It's nice of you to try and fix things but Apple Haters cannot be fixed; they are immutable.

Re:The incredible irony of.. (4, Insightful)

Kjella (173770) | about a year ago | (#44420697)

I've no idea why this urban legend continues to flourish when it's so clearly retarded. If he'd paid them more so they could afford his cars, they were at least as likely to spend the money with a competitor

Highly unlikely, a few years back I was doing some work for Volvo and in the parking lot there was a rather overwhelming share of Volvos. Sure, nobody expects you to sell or scrap an existing car that works well but somehow I don't think a Ford worker arriving in a new non-Ford car would get very well received by neither coworkers nor management, it's a pretty clear message you wouldn't want to eat your own dog food. That they could use the money for other things sure, but if they bought a car I'd say it was a very safe bet it'd be a Ford.

Re:The incredible irony of.. (2)

Kjella (173770) | about a year ago | (#44420401)

Maybe if they paid them better they wouldn't have to worry about this.

You expect people in a jewelry store to afford all the jewelry in the store? If you handle one of Intel's E7-8870 processors it sells for $4616 in bulk, a pretty solid post-tax income if you could say it broke and sell it on eBay instead. Sure bring out the Apple hate but I'm thinking they DO have to worry about this almost regardless of how much they pay them. Never mind that I've had a friend that's been a grocery store manager, even for absurdly small sums you have employee theft. As long as they think they can get away with it, it seems some have no problem making themselves a crook over petty change.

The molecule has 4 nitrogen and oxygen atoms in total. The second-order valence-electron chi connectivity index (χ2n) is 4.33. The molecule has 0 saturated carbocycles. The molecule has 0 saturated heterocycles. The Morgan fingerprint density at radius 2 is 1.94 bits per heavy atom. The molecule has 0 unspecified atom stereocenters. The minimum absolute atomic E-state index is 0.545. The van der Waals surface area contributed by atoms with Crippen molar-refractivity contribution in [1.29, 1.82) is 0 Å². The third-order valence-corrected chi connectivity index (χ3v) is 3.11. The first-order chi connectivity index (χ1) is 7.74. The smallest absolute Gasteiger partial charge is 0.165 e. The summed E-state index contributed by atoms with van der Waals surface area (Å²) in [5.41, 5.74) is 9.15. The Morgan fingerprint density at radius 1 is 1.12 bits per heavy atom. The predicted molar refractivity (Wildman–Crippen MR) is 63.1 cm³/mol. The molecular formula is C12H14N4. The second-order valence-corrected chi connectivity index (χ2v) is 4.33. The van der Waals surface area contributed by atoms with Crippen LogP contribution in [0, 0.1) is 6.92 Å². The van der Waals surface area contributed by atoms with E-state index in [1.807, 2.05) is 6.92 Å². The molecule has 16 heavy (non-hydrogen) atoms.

Re:The incredible irony of.. (0, Flamebait)

mjwx (966435) | about a year ago | (#44420467)

hiring people to work in your store who can't afford the product. Ford paid his workers well so they could afford his card. Apple store has to search it's workers to prevent theft. Maybe if they paid them better they wouldn't have to worry about this.

Ford made the car affordable and raised workers wages. Apple has done the opposite.

Re:The incredible irony of.. (1)

c0lo (1497653) | about a year ago | (#44420637)

It's not affordability, it's fashion [nymag.com]

Sounds like a slam-dunk (5, Informative)

billstewart (78916) | about a year ago | (#44420225)

If Apple's actions are being described correctly, that's time that clearly belongs to be on the clock.

Re:Sounds like a slam-dunk (1)

gagol (583737) | about a year ago | (#44420527)

THIS!

Why don't they just ban the bags? (0)

epyT-R (613989) | about a year ago | (#44420235)

Why don't they just ban the bags from the stores in the first place? A lot easier to enforce, a lot less time consuming, and a lot less legally dubious. I wonder if Apple management just enjoys lawsuits as well as any opportunity to violate the privacy of others.